Archive for June, 2010
By Warren Richey, Staff writer – Christian Science Monitor/ June 14, 2010
The US Supreme Court agreed on Monday to examine whether a three-judge panel acted properly when it ordered the release of more than 38,000 California inmates to remedy constitutional deficiencies in prison-supplied health care.
At issue in the case is whether the three-judge panel exceeded its mandate by addressing prison overcrowding, rather than limiting its oversight to reforming medical and mental health care services to inmates.
Lawyers for a group of California inmates have been fighting for 20 years for improved medical and mental health care. Courts have ruled that the level of care in overcrowded California prisons violates the Constitution. But efforts at reform have stalled or failed as California prison populations have ballooned to roughly twice the system’s design capacity.
The Prison Litigation Reform Act authorizes a panel of federal judges to issue prisoner release orders. But such a panel may only do so when prison overcrowding is the primary cause of a violation of a federal right, and when no other relief will remedy that violation.
In January, the three-judge panel acknowledged that prison overcrowding was not the only cause of the constitutional violations. But the judges said it was the “primary cause” of the state’s failure to provide constitutionally adequate mental and physical health care.
The judges concluded that it would be impossible to reform the prison health care system until California’s overcrowding crisis was addressed. They ordered California within two years to reduce its prison population to an occupancy rate of 137.5 percent of its total design capacity.
The order would require the early release of an estimated 38,000 to 46,000 inmates.
California Governor Arnold Schwarzenegger and a group of Republican legislators are asking the high court to overturn the prisoner release order, calling it “the most sweeping intrusion into a state’s management of its correctional facilities in history.”
“This court has repeatedly instructed lower courts to exercise extreme caution in using their equitable powers to interfere with the management of prisons, particularly state institutions,” wrote Washington lawyer Carter Phillips in a brief on behalf of Gov. Schwarzenegger.
The California prison system is severely overcrowded. It was built to house 80,000 inmates but currently holds 165,000.
“Issuing such extreme and unprecedented prisoner release orders gravely threatens public safety in California,” said San Francisco lawyer Steven Kaufhold in a brief on behalf of California law enforcement and corrections officials.
Lawyers for the inmates said that some 10,000 prisoners are released on parole each month. “Releasing more low-risk prisoners on parole will not increase crime,” they wrote in their brief.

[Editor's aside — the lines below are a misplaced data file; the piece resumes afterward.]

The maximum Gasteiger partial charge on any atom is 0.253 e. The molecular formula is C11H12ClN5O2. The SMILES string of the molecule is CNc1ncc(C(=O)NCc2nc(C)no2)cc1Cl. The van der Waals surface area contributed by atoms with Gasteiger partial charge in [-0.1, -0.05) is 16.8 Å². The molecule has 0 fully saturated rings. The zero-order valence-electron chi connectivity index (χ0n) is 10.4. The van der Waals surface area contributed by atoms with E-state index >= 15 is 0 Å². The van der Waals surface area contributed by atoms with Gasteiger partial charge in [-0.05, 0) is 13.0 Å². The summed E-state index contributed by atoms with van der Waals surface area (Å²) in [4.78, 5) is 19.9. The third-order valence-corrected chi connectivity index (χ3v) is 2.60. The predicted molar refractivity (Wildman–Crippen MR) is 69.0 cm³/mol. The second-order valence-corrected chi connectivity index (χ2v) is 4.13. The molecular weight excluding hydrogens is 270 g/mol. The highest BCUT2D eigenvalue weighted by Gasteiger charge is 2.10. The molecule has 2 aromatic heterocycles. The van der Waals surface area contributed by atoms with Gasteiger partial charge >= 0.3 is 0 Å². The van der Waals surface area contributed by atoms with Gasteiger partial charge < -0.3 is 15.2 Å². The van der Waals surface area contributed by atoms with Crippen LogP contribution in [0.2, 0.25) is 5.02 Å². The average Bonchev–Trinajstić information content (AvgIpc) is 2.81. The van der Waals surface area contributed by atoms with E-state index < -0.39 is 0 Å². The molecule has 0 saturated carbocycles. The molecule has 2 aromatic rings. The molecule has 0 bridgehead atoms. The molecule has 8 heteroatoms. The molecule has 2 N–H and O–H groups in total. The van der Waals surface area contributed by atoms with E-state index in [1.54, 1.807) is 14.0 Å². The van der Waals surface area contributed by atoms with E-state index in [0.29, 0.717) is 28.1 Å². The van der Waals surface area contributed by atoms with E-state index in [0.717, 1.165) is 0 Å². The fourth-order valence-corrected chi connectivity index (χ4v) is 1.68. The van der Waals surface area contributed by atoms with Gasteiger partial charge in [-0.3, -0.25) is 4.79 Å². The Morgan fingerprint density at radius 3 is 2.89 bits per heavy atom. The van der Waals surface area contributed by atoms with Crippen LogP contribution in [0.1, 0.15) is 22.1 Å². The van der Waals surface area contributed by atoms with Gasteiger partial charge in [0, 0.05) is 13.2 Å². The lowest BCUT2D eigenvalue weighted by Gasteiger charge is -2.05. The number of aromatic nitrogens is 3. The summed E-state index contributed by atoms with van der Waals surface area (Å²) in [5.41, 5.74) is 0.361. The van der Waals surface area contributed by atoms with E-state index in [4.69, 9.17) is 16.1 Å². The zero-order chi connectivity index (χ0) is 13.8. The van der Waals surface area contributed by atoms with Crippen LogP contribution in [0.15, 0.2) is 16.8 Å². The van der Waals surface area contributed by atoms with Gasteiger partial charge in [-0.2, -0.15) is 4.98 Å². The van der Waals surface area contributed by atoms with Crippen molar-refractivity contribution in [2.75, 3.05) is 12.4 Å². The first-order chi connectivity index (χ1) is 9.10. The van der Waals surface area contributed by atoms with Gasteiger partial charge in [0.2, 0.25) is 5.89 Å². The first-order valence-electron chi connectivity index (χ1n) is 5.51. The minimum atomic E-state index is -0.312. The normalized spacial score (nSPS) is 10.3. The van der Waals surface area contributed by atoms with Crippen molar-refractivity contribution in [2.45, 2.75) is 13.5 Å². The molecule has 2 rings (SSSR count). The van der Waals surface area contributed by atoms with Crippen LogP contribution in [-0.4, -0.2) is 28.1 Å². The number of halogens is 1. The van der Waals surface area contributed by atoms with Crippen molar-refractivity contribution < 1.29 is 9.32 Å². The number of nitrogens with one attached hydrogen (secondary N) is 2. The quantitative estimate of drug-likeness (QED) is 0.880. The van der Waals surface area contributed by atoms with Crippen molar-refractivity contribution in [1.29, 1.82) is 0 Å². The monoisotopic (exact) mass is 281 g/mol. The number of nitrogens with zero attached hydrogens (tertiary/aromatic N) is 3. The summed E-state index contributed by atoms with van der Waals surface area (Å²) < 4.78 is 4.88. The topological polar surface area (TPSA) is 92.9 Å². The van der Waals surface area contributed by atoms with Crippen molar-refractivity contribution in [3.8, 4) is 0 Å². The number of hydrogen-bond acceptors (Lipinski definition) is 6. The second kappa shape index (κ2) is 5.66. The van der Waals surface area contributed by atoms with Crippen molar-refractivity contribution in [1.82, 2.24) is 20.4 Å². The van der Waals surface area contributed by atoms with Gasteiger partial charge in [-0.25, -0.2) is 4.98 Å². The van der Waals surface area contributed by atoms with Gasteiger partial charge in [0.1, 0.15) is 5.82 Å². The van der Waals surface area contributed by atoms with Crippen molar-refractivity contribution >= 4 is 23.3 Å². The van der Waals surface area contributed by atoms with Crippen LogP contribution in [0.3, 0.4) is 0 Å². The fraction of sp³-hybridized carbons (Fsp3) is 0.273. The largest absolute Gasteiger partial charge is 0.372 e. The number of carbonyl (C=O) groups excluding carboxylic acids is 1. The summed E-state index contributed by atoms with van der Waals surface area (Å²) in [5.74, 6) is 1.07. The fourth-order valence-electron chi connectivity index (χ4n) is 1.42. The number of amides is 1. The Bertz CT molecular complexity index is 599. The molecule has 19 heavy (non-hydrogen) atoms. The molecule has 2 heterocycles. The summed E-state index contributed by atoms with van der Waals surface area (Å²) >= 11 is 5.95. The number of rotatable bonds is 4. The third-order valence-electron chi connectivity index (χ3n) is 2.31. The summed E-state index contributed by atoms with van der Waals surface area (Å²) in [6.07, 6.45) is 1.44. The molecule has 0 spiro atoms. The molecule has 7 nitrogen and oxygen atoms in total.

“The lower court’s opinion in this case is not, as the state suggests, policy reform hidden in judicial clothing,” Berkeley lawyer Donald Specter wrote. “It is a straightforward application of the rules set by Congress to a unique set of facts that can bear no other conclusion.”
Mr. Specter said in his brief that to reform the prisoner health care and mental health systems, it is first necessary to reduce the overall prison population. “The health care infrastructure is simply unable to deal with the vast number of prisoners,” he said.
The case, Schwarzenegger v. Plata (09-1233), will be heard during the court’s next term which starts in October.
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By MARY WESTON – Staff Writer
Posted: 06/09/2010 12:44:27 AM PDT
OROVILLE — The Oroville Police Department has arrested an Oroville man who is on non-revocable parole for the third time in nine days – twice on burglary charges and once on vehicle theft charges.Lt. Bill LaGrone said Jesse Samuel Horton, 26, of Oroville, is an example of how non-revocable parole is impacting police departments.
Non-revocable parole, enacted by the California Legislature, went into effect on Jan. 25. This law allows the state to release “non-violent” offenders from prison without supervision, according to an OPD press release.
Under this form of parole, parolees do not report to a parole agent, cannot have a parole hold placed on them, and cannot be returned to custody for a parole violation.
“I would think the citizens of California would be very upset with the Legislature,” LaGrone said.
In 2005, Horton pleaded no contest to statutory rape. He was sentenced to prison and released this year on non-revocable parole.
OPD first arrested Horton on May 28 after a long chase by officers down alleys and through yards in the downtown. He was taken into custody and arrested on charges of resisting arrest and burglary, police reported.
On Thursday, Oroville police arrested Horton again on burglary charges.
Then Saturday, officers took Horton into custody on suspicion of burglary when they found him trying to break into the trunk of a car in the parking lot of 85 Rancho Vista Drive, police reported.